From Chaos to Continuity – Change, Cognition, and Coaching

What we know limits us more than what we don’t know.  We focus on the known; believing in its reliability; cherishing its predictability.  We spend our lives constructing contexts of continuity; mental models designed to organize our lives focused on creating order from chaos. Creating order and continuity from what we know is a perpetual process of sense making; making sense of our relationships, endeavors, and behaviors.  Our ability to make sense of the world is predicated on how we think. Thinking is defined by our perceptions and meaning made through attributions.  Our attributions determine what is meaningful or meaningless to us.  From meaning we determine value and relevance in our lives.

Chaos and Change

Is chaos meaningful? Does it add value to our personal or professional lives?  To effectively address these questions, we must first determine how we think; specifically, our orientations toward thinking.  For example, do you consider chaos random and unsystematic, devoid of structure, and impossible to influence?  Or, is chaos understandable and uniquely organized, possessing structure, and stimulating us to think and act in new ways?  In her 1998 seminal article Shifting Paradigm: From Newton to Chaos, change expert Dr. Toby Tetenbaum offers us an orientation toward thinking about chaos.  She writes “chaos describes a complex, unpredictable, and orderly disorder in which patterns of behavior unfold in irregular but similar forms.”  Everyday situations present us with forms of chaos.  We are confronted by the dichotomies between order and disorder; irregularity and similarly.  We are compelled to make sense, attribute meaning, and determine value offered in chaos.  We reveal to ourselves, our preferences and needs to create order from chaos; to move from chaos to continuity.

Chaos and Cognition

Moving from chaos to continuity is a cognitive and behavioral experience.  Deriving order from chaos depends on our ability adopt new ways of thinking and translating gained insights into informed, continuous action.  One cognitive approach used for moving from chaos to continuity is rationality.  Rationality employs pragmatism, logic, and reality-based thinking as tools for addressing the perceived structurelessness and inconsistencies associated with chaos.  Rationality enables us to engage, disassemble, and reconfigure chaos towards continuity.  It provides the cognitive models, methods, and metrics necessary to harness the power and potential inherent in chaos preparing us to dispute and dispel irrational beliefs inconsistent with empirical reality.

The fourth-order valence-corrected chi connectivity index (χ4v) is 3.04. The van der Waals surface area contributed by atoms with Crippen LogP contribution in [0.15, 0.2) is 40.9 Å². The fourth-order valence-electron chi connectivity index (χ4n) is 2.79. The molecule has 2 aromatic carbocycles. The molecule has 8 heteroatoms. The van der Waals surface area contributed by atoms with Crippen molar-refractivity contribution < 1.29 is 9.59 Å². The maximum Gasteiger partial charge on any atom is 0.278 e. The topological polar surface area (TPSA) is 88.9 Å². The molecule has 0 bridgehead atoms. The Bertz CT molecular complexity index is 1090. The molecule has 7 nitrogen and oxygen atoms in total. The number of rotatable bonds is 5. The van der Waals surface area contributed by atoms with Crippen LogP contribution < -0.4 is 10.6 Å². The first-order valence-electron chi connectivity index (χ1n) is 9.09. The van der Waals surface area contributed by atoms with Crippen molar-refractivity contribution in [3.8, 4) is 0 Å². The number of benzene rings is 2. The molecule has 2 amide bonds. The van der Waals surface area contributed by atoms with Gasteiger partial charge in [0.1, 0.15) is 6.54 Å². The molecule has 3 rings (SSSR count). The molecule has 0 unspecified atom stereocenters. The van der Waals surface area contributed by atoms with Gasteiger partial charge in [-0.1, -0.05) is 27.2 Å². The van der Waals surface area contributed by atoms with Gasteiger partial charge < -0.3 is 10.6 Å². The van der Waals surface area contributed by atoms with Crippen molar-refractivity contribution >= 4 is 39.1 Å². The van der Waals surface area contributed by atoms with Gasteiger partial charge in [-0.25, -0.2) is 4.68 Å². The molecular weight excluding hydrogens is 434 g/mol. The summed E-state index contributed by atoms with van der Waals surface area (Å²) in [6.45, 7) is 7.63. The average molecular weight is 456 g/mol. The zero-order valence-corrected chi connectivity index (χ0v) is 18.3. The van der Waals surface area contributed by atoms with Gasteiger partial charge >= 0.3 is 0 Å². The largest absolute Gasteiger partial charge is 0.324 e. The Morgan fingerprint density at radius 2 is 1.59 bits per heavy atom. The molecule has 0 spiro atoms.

Dr. Louis Primavera, Dean of the Graduate School of Psychology andSchoolofHealth SciencesatTouroCollegeshares “Humans are active, thinking, and choosing organisms possessing some control over their thinking and behavior.  Our ability to analyze and evaluate chaotic situations, apply insights, and create positive and constant behaviors aligned with our goals, tends to create conditions of continuity enabling us to lead relatively orderly and productive lives.”

Chaos and Coaching

Many business professionals perceive chaos as destabilizing even debilitating.  When chaotic situations arise they default to modes of thinking and behavior they believe have helped them cope with chaos.  Unfortunately, many of the coping mechanisms employed are grounded in the fear, helplessness, and rigidity associated with loss of control.  As a result, the possibilities for personal and professional growth through engaging and experiencing chaos are lost.  Sadly, these professionals create and perpetuate cycles of unrealized potential composed of fear, avoidance, and helplessness that then manifest in chronic under performance.

The 2nd century Greek Stoic Philosopher Epictetus wrote “Men are disturbed not by things but by the views which they take of them.”  A rationale view of things promotes a logical and data driven approach to engaging chaos and change. Rationality endorses pragmatic, reality-based thought and behavior when confronted with discontinuous events and the irrational thinking and behaving of others.  A rationale view of chaos considers enlisting it as an ally for growth and transformation; a powerful force fueling personal and professional achievement.  Or, chaos could become a font of new knowledge enabling deep shifts in thinking and behavior resulting in our creating conditions favoring continuity, success, and sustainability.

Coaching can enable our understanding of the complexities and constructs associated with chaos.  It can summon cognitive clarity and marshal personal commitment; seed future innovation and reinforce our resolve to grow and progress.  Coaching promotes reflection; leading to insight and informed action.  Prepare for chaos; get coached.

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